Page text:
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Table of Contents
The Tenkara Rod
Modern tenkara rods are technological wonders. Carbon-reinforced polymers have revolutionized tenkara. These rods are amazingly light, have a high strength-to-weight ratio, and have a telescoping package that allows for compact storage. Modern tenkara rods typically weigh two to four ounces, and are generally nine to fifteen feet long, with as many as eleven sections. The handle or grip contains the telescoping sections, allowing for easy transport. The remarkable collapsed package is only fourteen to twenty-four inches long, perfect for carry-on luggage or an ultralight backpack.
There are a surprising number of telescoping rods in Japan, each aimed at a specific type of fishing. However, a tenkara rod by definition has a grip, and its length is effectively limited to fifteen feet or less. The grip and length limitation are necessary to provide a light, balanced rod, which is comfortable for the repeated casting needed for all day fly presentation. Great care is taken to properly balance a tenkara rod.
Since tenkara rods have no reels, the line is attached at the tip. This may remind you of a cane pole, and, in many ways, a tenkara rod does reflect the cane pole’s simplicity. The grace and delicate presentation of the tenkara rod, however, supplied by its smooth application of power, far exceeds the cane pole or its poor cousins, the crappie pole and loop rod. The hollow, refined carbon modular components allow a transfer of force through the rod’s long lever arm, resulting in an almost effortless turning over of the line and fly. The rod actually becomes part of the flexing compound curve that turns over the line. Its tip, in the range of three hundredths of an inch (0.03"), is so flexible it becomes part of the cast. Indeed I have often said that the tenkara rod simply “launches a leader,” rather than a line.
Tenkara rods are rated by a ratio based on the number of stiff to supple sections. For instance, a 6:4 rod has six stiffer sections combined with four more flexible ones: the larger the ratio, the stiffer, or “faster,” the rod. When you “shake test” a tenkara rod, this ratio will predict the point of maximum flex. But keep in mind that the tenkara rod, particularly because of its length, is slower than traditional fly rods. This makes it ideal for short and delicate presentations.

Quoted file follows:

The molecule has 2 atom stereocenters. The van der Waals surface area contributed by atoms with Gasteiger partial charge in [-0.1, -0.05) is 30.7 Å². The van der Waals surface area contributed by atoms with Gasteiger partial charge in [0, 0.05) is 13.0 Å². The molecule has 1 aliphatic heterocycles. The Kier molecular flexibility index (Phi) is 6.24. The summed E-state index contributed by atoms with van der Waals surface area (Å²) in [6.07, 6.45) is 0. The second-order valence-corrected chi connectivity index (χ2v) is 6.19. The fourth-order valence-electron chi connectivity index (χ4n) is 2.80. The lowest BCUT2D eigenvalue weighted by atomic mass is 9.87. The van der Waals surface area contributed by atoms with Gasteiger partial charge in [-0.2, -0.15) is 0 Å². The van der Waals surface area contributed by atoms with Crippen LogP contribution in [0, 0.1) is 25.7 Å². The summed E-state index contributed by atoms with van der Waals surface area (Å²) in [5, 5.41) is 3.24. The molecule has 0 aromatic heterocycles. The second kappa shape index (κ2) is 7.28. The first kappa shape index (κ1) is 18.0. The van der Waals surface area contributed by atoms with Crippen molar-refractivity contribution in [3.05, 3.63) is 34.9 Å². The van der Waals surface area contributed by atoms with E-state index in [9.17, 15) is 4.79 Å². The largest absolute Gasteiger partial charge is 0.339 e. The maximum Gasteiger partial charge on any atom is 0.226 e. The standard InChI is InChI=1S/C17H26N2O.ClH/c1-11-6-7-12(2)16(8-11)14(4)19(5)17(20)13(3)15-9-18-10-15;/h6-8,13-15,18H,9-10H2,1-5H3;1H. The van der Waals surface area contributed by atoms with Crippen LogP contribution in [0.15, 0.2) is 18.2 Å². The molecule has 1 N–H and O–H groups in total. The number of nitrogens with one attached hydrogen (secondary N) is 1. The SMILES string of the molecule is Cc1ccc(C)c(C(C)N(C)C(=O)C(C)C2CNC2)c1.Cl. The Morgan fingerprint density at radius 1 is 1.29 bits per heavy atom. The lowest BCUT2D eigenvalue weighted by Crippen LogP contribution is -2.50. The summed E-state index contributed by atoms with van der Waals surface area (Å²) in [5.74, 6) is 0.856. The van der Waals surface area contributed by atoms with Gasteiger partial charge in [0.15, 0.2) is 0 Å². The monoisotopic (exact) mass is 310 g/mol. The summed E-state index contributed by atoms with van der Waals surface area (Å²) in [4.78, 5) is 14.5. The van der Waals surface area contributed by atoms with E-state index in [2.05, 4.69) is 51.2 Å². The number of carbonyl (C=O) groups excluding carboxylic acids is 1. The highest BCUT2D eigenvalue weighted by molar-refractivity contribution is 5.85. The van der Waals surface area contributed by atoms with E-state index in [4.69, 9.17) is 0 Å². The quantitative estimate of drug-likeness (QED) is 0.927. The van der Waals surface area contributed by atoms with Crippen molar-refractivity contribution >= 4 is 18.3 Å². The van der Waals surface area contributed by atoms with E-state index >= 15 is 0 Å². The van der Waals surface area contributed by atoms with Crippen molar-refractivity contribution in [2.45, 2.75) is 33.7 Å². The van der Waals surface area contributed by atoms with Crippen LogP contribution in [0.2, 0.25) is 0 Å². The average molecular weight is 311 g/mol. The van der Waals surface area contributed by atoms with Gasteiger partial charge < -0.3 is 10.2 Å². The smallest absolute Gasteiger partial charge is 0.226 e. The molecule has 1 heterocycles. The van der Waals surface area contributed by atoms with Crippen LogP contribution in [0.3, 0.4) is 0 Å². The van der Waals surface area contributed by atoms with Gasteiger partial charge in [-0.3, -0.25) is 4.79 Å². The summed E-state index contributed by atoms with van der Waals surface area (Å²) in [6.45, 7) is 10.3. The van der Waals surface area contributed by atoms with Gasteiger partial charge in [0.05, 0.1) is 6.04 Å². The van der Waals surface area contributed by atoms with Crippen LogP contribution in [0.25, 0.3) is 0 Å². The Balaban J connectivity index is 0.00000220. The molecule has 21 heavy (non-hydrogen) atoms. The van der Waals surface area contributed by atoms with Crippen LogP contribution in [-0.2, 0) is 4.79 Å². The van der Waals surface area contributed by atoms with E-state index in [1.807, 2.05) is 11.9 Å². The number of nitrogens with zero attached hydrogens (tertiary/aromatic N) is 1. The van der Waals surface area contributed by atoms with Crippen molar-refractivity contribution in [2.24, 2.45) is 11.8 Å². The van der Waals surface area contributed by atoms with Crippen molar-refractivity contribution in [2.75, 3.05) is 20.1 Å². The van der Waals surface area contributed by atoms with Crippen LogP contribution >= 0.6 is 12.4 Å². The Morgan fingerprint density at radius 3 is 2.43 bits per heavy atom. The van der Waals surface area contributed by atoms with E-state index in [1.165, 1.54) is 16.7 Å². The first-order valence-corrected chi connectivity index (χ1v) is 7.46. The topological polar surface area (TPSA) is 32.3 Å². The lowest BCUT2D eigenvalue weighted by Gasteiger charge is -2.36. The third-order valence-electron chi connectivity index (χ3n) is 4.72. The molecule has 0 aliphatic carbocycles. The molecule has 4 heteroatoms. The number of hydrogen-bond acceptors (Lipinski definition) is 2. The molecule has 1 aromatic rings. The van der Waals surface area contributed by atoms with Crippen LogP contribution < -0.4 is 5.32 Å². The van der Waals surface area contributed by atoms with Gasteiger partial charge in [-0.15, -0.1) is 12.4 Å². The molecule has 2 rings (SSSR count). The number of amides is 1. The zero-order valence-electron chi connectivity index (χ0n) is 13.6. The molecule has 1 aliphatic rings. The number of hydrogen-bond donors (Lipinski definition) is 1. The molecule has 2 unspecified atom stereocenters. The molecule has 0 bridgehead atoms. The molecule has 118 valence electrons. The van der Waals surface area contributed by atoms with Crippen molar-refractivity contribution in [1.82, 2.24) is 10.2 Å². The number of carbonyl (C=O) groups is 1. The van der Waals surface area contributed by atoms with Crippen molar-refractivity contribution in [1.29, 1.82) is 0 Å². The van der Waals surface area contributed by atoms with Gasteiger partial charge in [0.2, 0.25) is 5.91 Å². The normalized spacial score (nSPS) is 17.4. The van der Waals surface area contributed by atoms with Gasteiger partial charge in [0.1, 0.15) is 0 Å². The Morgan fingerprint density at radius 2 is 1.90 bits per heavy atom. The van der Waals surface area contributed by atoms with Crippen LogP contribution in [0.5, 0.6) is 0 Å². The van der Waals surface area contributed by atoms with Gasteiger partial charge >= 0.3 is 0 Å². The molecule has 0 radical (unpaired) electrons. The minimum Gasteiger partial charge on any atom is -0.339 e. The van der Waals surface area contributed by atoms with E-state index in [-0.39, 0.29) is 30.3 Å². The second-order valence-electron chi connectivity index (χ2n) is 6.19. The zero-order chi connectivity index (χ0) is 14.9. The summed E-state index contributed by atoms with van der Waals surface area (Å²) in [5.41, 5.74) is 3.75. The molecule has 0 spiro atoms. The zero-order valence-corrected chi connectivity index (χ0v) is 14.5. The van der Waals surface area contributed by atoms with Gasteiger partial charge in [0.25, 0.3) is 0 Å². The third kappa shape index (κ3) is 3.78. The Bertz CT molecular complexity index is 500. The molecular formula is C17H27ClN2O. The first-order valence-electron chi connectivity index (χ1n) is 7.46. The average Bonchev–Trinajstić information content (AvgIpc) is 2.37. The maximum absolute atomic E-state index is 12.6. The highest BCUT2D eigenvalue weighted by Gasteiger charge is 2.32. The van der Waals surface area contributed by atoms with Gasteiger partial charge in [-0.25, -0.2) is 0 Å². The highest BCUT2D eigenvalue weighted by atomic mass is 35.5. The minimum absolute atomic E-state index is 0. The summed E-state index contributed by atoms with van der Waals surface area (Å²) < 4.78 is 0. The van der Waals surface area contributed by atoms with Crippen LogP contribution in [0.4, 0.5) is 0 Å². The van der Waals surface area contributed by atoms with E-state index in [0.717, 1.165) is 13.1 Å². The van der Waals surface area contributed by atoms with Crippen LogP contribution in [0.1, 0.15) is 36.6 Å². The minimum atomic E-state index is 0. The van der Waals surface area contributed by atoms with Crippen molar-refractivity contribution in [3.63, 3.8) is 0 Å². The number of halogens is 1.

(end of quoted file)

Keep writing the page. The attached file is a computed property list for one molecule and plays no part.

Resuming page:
A standardized method of describing a fly rod’s action in its entirety has not yet been devised. The “Common Cents System”  is perhaps the most useful. When you choose your rod, remember that tenkara rods do not describe the same kind of compound curve as do fly rods. The so-called “action angle” is of little use in describing their speed. More useful, the ERN values (Effective Rod Number) that correspond to the weight of line in the western system roughly correlate with the “stiffness” of the tenkara rod. Measurements of a sampling of tenkara rods correspond with western rods, from a one-weight all the way to a six-weight rod. I prefer rods at the softer (lower) end for their ease in casting. A stiffer (higher) rod has the ability to manage larger fish but tends to need a bit more muscle in casting. For now, test casting a tenkara rod is the best way to match your particular sensibilities and style.
One particularly ingenious innovation of the modern tenkara rod is in its telescoping grip storage. This compact storage makes for one of the smallest packages in fishing even while creating one of the longest reaches. With a simple unscrewing of the butt cap, all the pieces can be removed for cleaning and easily and inexpensively replaced if damaged. When extending or collapsing your tenkara rod, be sure to push and pullin-linewith the long axis; most damage occurs when collapsing the rod. Make sure the sections are snug, ensuring a smooth action, but don’t over tighten. Cleaning your rod from time to time with a soft cloth and drying it after a day on the stream is always a good idea, and can make for a nice, mindful conclusion to a fishing excursion. Gear readiness also makes your next spontaneous outing more likely. Lightly waxing the joining sections can aid the fit, making telescoping in freezing weather easier.
 Hanneman, William, http://www.common-cents.info/.